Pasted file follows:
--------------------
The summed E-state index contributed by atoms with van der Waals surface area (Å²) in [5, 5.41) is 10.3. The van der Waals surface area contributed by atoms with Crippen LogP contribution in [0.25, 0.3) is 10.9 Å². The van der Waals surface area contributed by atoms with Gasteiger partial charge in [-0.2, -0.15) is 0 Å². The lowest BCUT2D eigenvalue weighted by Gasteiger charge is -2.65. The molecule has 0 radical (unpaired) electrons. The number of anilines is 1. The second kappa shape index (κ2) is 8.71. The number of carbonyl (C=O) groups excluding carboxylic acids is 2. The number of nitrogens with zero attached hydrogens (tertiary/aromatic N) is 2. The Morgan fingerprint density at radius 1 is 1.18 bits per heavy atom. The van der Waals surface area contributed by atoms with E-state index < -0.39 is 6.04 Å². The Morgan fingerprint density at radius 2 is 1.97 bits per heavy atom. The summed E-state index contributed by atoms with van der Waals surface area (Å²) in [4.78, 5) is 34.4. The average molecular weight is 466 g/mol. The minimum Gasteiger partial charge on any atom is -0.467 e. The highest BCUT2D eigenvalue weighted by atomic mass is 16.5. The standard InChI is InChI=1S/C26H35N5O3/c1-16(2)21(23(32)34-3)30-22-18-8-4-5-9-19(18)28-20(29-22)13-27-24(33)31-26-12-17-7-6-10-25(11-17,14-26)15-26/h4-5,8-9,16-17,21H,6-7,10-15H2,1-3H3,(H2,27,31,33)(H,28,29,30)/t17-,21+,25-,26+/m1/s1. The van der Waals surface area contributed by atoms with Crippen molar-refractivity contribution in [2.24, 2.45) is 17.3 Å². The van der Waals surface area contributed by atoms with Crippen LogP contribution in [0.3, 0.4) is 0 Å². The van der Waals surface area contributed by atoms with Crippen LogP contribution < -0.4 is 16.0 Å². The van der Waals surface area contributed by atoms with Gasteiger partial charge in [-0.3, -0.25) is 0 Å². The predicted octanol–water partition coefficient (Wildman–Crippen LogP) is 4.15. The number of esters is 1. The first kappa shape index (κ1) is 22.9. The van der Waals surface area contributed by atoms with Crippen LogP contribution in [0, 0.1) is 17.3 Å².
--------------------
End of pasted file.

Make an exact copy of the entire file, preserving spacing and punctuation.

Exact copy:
The summed E-state index contributed by atoms with van der Waals surface area (Å²) in [5, 5.41) is 10.3. The van der Waals surface area contributed by atoms with Crippen LogP contribution in [0.25, 0.3) is 10.9 Å². The van der Waals surface area contributed by atoms with Gasteiger partial charge in [-0.2, -0.15) is 0 Å². The lowest BCUT2D eigenvalue weighted by Gasteiger charge is -2.65. The molecule has 0 radical (unpaired) electrons. The number of anilines is 1. The second kappa shape index (κ2) is 8.71. The number of carbonyl (C=O) groups excluding carboxylic acids is 2. The number of nitrogens with zero attached hydrogens (tertiary/aromatic N) is 2. The Morgan fingerprint density at radius 1 is 1.18 bits per heavy atom. The van der Waals surface area contributed by atoms with E-state index < -0.39 is 6.04 Å². The Morgan fingerprint density at radius 2 is 1.97 bits per heavy atom. The summed E-state index contributed by atoms with van der Waals surface area (Å²) in [4.78, 5) is 34.4. The average molecular weight is 466 g/mol. The minimum Gasteiger partial charge on any atom is -0.467 e. The highest BCUT2D eigenvalue weighted by atomic mass is 16.5. The standard InChI is InChI=1S/C26H35N5O3/c1-16(2)21(23(32)34-3)30-22-18-8-4-5-9-19(18)28-20(29-22)13-27-24(33)31-26-12-17-7-6-10-25(11-17,14-26)15-26/h4-5,8-9,16-17,21H,6-7,10-15H2,1-3H3,(H2,27,31,33)(H,28,29,30)/t17-,21+,25-,26+/m1/s1. The van der Waals surface area contributed by atoms with Crippen molar-refractivity contribution in [2.24, 2.45) is 17.3 Å². The van der Waals surface area contributed by atoms with Crippen LogP contribution in [0.3, 0.4) is 0 Å². The van der Waals surface area contributed by atoms with Crippen LogP contribution < -0.4 is 16.0 Å². The van der Waals surface area contributed by atoms with Gasteiger partial charge in [-0.3, -0.25) is 0 Å². The predicted octanol–water partition coefficient (Wildman–Crippen LogP) is 4.15. The number of esters is 1. The first kappa shape index (κ1) is 22.9. The van der Waals surface area contributed by atoms with Crippen LogP contribution in [0, 0.1) is 17.3 Å².